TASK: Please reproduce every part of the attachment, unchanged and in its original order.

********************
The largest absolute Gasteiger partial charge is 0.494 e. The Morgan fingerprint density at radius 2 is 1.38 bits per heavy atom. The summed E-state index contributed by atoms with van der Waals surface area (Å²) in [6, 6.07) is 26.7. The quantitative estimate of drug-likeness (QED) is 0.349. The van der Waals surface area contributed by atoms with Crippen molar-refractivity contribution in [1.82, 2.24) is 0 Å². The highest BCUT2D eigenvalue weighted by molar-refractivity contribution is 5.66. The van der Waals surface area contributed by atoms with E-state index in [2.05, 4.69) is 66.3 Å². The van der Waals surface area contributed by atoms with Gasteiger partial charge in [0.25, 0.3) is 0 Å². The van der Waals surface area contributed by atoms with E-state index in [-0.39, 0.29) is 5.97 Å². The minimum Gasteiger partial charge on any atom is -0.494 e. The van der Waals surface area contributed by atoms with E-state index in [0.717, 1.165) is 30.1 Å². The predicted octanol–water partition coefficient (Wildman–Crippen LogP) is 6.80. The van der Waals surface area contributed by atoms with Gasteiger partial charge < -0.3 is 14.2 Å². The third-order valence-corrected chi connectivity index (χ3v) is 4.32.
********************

The largest absolute Gasteiger partial charge is 0.494 e. The Morgan fingerprint density at radius 2 is 1.38 bits per heavy atom. The summed E-state index contributed by atoms with van der Waals surface area (Å²) in [6, 6.07) is 26.7. The quantitative estimate of drug-likeness (QED) is 0.349. The van der Waals surface area contributed by atoms with Crippen molar-refractivity contribution in [1.82, 2.24) is 0 Å². The highest BCUT2D eigenvalue weighted by molar-refractivity contribution is 5.66. The van der Waals surface area contributed by atoms with E-state index in [2.05, 4.69) is 66.3 Å². The van der Waals surface area contributed by atoms with Gasteiger partial charge in [0.25, 0.3) is 0 Å². The van der Waals surface area contributed by atoms with E-state index in [-0.39, 0.29) is 5.97 Å². The minimum Gasteiger partial charge on any atom is -0.494 e. The van der Waals surface area contributed by atoms with E-state index in [0.717, 1.165) is 30.1 Å². The predicted octanol–water partition coefficient (Wildman–Crippen LogP) is 6.80. The van der Waals surface area contributed by atoms with Gasteiger partial charge < -0.3 is 14.2 Å². The third-order valence-corrected chi connectivity index (χ3v) is 4.32.